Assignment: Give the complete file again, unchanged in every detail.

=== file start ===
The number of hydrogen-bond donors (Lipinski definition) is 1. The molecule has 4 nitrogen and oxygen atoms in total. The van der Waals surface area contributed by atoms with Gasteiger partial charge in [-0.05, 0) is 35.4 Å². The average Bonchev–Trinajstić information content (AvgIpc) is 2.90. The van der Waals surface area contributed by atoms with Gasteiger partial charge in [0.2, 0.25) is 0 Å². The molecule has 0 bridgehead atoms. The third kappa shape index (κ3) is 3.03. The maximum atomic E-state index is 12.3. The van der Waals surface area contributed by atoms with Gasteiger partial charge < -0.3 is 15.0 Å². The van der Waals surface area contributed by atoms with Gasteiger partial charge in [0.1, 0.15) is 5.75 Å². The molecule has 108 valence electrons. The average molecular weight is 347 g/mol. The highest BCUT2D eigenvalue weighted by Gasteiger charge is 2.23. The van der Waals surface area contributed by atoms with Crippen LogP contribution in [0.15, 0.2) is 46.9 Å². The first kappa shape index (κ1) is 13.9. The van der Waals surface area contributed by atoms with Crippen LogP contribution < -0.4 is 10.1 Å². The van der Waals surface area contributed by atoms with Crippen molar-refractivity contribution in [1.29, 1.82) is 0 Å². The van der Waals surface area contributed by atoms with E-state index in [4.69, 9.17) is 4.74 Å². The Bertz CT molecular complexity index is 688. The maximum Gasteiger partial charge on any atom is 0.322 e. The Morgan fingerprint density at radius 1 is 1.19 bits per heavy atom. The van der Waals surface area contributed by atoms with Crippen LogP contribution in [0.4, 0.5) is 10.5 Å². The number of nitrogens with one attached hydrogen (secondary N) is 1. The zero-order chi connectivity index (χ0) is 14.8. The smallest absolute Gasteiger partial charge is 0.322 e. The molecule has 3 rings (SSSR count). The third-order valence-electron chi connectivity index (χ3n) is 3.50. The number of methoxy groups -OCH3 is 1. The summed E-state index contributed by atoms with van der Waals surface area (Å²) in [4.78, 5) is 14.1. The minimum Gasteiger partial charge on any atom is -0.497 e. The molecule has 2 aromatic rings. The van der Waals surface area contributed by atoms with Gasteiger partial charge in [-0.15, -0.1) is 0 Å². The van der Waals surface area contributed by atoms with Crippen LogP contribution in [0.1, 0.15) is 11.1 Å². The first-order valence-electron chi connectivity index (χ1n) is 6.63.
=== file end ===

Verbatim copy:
The number of hydrogen-bond donors (Lipinski definition) is 1. The molecule has 4 nitrogen and oxygen atoms in total. The van der Waals surface area contributed by atoms with Gasteiger partial charge in [-0.05, 0) is 35.4 Å². The average Bonchev–Trinajstić information content (AvgIpc) is 2.90. The van der Waals surface area contributed by atoms with Gasteiger partial charge in [0.2, 0.25) is 0 Å². The molecule has 0 bridgehead atoms. The third kappa shape index (κ3) is 3.03. The maximum atomic E-state index is 12.3. The van der Waals surface area contributed by atoms with Gasteiger partial charge < -0.3 is 15.0 Å². The van der Waals surface area contributed by atoms with Gasteiger partial charge in [0.1, 0.15) is 5.75 Å². The molecule has 108 valence electrons. The average molecular weight is 347 g/mol. The highest BCUT2D eigenvalue weighted by Gasteiger charge is 2.23. The van der Waals surface area contributed by atoms with Crippen LogP contribution in [0.15, 0.2) is 46.9 Å². The first kappa shape index (κ1) is 13.9. The van der Waals surface area contributed by atoms with Crippen LogP contribution < -0.4 is 10.1 Å². The van der Waals surface area contributed by atoms with Crippen molar-refractivity contribution in [1.29, 1.82) is 0 Å². The van der Waals surface area contributed by atoms with E-state index in [4.69, 9.17) is 4.74 Å². The Bertz CT molecular complexity index is 688. The maximum Gasteiger partial charge on any atom is 0.322 e. The Morgan fingerprint density at radius 1 is 1.19 bits per heavy atom. The van der Waals surface area contributed by atoms with Crippen LogP contribution in [0.4, 0.5) is 10.5 Å². The number of nitrogens with one attached hydrogen (secondary N) is 1. The zero-order chi connectivity index (χ0) is 14.8. The smallest absolute Gasteiger partial charge is 0.322 e. The molecule has 3 rings (SSSR count). The third-order valence-electron chi connectivity index (χ3n) is 3.50. The number of methoxy groups -OCH3 is 1. The summed E-state index contributed by atoms with van der Waals surface area (Å²) in [4.78, 5) is 14.1. The minimum Gasteiger partial charge on any atom is -0.497 e. The molecule has 2 aromatic rings. The van der Waals surface area contributed by atoms with Gasteiger partial charge in [-0.15, -0.1) is 0 Å². The van der Waals surface area contributed by atoms with Crippen LogP contribution in [0.1, 0.15) is 11.1 Å². The first-order valence-electron chi connectivity index (χ1n) is 6.63.